Archaeologists uncovered what could be the world's oldest stone ax blade in an ancient rock shelter in Australia.
Fragments of the ground-edge stone ax blade were found at the Carpenter's Gap archaeological site in northwestern Australia. The tool fragments are estimated to be between 46,000 and 49,000 years old. [Read full story about the ax blade discovery]
An example of a complete ground-edge axe head from Australia.
One of the key features of the newfound ax is that its stone blade has been ground down on both sides to form a beveled edge.
Examples of full stone hafted (or handled) axes from Australia.
Researchers say these types of axes, used for heavier work, were distinctive to modern humans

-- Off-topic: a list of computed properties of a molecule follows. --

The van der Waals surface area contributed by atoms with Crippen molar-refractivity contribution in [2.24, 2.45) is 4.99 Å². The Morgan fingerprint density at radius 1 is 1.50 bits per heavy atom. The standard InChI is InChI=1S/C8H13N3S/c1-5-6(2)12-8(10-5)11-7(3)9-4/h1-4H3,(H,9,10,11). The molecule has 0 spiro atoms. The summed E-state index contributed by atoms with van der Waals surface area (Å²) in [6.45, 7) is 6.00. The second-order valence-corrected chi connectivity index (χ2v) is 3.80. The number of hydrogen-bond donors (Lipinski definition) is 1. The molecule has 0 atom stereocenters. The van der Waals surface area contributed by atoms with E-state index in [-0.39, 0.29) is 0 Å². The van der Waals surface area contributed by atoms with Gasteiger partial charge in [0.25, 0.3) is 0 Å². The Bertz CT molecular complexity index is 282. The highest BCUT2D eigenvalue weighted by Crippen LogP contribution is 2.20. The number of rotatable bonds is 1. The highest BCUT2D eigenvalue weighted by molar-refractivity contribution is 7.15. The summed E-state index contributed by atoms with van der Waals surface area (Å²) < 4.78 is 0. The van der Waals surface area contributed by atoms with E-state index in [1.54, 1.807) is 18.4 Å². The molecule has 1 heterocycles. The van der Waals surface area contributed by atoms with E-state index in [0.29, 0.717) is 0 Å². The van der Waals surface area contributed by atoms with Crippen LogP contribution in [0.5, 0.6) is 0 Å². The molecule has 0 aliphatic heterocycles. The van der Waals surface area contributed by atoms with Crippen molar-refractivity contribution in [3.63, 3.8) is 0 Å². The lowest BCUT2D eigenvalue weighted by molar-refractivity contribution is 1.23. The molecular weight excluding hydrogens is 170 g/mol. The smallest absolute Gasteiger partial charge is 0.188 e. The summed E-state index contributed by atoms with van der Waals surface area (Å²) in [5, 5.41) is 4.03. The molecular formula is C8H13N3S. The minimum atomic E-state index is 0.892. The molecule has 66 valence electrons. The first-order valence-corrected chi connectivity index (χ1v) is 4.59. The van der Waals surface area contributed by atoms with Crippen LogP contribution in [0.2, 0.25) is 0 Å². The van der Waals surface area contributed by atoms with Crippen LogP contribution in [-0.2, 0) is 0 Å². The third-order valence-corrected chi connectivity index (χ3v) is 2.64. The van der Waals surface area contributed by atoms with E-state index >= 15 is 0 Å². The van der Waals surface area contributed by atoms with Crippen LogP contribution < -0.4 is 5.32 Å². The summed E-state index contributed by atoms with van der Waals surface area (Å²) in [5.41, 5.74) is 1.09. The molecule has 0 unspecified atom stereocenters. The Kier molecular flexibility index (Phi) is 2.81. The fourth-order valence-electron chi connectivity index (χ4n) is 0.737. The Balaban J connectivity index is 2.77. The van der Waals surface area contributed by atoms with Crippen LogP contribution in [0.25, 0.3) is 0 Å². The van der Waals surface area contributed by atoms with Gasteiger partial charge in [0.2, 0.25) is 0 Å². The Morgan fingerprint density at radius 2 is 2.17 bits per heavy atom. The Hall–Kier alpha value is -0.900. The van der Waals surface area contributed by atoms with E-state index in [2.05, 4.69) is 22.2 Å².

Dig site map
A map of northwestern Australia that shows the location of archaeological digs at known early human habitation sites, including Carpenter's Gap.
Learning from the past
Archaeologist Sue O'Connor (right) found the ax fragments during digs in the 1990s at Carpenter's Gap. At left is study co-author Tim Maloney of the Australian National University.
An example of a complete ground-edge ax head from Australia.
Sue O'Connor (right), a professor in the School of Culture, History & Language at the Australian National University, and Tim Maloney (left), a Ph.D. graduate of the Australian National University, with a sample ax head.
The Carpenter's Gap rock shelter in the Kimberley region of northwestern Australia.
The entrance to the Carpenter's Gap 1 rock shelter in the Kimberley region of northwestern Australia.
Map of the dig
Above: The Carpenter's Gap rock shelter in the Kimberley region of northwestern Australia.
Below: a map of the archaeological digs at the Carpenter's Gap 1 site.
Sue O'Connor (right) and Tim Maloney (left) of Australian National University examine samples of hafted, or handled, stone axes.
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